This book will present completely new, unique findings in eczema: sweat ducts that become occluded with staphylococcal biofilms trigger the innate immune system with TLR2 receptor activity and this leads to production of the "itching" and inflammation in this disease. Dermatologists and pediatricians treat eczema exceedingly well and this is ordinarily accomplished with corticosteroid containing topicals. However, after treatment, it is intriguing that aggressive moisturization and cautious bathing will in most instances prevent future flares of the disease, even though it is precipitated by bacteria and their biofilms. Diseases where eczema has been found with a completely unrelated disorder have shown occluded sweat ducts on histopathologic examination. These include Meyerson's nevus which has a nevus and eczema in the same biopsy and Doucas Kapetanakis-type of pigmented purpuric dermatosis that shows occluded sweat ducts along with the capillaritis.
Dr. Allen is a graduate of Johns Hopkins University School of Medicine. He has served on the boards of the American Society of Dermatology and the American College of Physicians and has published over 40 scientific articles in the fields of dermatology and dermatopathology. For the past ten years, he has been the Professor and Chair of the Department of Dermatology of Drexel University College of Medicine. Dr. Herbert B. Allen's specialties include dermatology and dermatopathology, skin pathology and fungal infections and is board-certified with the American Board of Dermatology and the American Board of Pathology.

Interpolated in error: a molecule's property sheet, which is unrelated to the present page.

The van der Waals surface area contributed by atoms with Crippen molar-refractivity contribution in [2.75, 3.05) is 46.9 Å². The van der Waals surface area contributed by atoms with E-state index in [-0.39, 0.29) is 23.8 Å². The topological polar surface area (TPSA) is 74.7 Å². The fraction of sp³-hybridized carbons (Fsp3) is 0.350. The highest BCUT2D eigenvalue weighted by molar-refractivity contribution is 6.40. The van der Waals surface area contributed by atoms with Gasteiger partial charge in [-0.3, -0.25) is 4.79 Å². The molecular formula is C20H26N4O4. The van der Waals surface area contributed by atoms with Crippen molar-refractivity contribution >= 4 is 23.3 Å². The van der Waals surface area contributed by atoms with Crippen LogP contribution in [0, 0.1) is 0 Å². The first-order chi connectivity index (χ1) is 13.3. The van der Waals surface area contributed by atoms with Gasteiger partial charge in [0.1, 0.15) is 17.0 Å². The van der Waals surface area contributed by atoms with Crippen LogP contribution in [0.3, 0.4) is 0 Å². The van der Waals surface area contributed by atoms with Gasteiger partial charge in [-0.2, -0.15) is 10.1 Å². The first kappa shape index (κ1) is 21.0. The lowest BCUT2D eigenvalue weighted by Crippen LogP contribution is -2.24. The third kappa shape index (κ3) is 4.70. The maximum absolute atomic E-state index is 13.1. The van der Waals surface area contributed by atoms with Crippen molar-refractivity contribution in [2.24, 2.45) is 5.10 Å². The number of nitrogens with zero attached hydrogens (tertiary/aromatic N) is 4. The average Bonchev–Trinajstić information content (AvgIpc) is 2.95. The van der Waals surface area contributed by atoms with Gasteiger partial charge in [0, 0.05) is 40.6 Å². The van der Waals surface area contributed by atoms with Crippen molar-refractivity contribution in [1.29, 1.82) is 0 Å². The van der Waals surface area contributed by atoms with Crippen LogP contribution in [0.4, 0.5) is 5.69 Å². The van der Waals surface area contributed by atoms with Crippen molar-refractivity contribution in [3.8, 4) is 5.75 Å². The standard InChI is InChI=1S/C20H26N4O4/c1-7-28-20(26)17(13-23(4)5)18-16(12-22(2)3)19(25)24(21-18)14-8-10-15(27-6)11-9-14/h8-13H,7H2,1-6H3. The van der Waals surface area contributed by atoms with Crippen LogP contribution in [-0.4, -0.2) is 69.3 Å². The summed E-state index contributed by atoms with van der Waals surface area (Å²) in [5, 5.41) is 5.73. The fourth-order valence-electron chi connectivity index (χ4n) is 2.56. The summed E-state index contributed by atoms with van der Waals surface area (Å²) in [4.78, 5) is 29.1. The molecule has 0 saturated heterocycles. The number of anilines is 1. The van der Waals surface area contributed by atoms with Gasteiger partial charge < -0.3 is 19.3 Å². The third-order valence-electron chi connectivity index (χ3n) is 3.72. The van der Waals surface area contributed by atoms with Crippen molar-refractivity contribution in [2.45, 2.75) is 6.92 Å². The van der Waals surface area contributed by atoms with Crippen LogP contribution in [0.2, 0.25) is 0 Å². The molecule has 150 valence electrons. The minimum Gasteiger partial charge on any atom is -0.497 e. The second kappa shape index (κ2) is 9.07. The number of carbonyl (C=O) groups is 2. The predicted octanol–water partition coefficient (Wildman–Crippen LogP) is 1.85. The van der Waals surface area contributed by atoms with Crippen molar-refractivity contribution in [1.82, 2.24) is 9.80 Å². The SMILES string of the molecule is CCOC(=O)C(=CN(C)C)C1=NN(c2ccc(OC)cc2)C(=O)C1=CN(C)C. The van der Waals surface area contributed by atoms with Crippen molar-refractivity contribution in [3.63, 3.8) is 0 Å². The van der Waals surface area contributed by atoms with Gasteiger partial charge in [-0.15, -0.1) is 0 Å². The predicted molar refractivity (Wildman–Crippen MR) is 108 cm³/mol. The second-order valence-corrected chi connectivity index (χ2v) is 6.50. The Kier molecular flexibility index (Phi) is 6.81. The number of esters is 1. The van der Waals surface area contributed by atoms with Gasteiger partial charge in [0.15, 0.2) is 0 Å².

Clinical presentations.- Microbiology.- Pathology.- Immunology.- Genetics.- Physiology.- Treatment.- Diseases in which eczema is a secondary component (Meyerson's nevus and Doucas Kapetanakis pigmented purpuric dermatosis).- Diseases with occluded sweat ducts other than eczema (tinea pedis, axillary granular parakeratosis, seborrheic dermatitis).- The Story of Eczema in Pictures.- Epilogue: A comparison of psoriasis and eczema: both caused by bacteria, but neither an infection.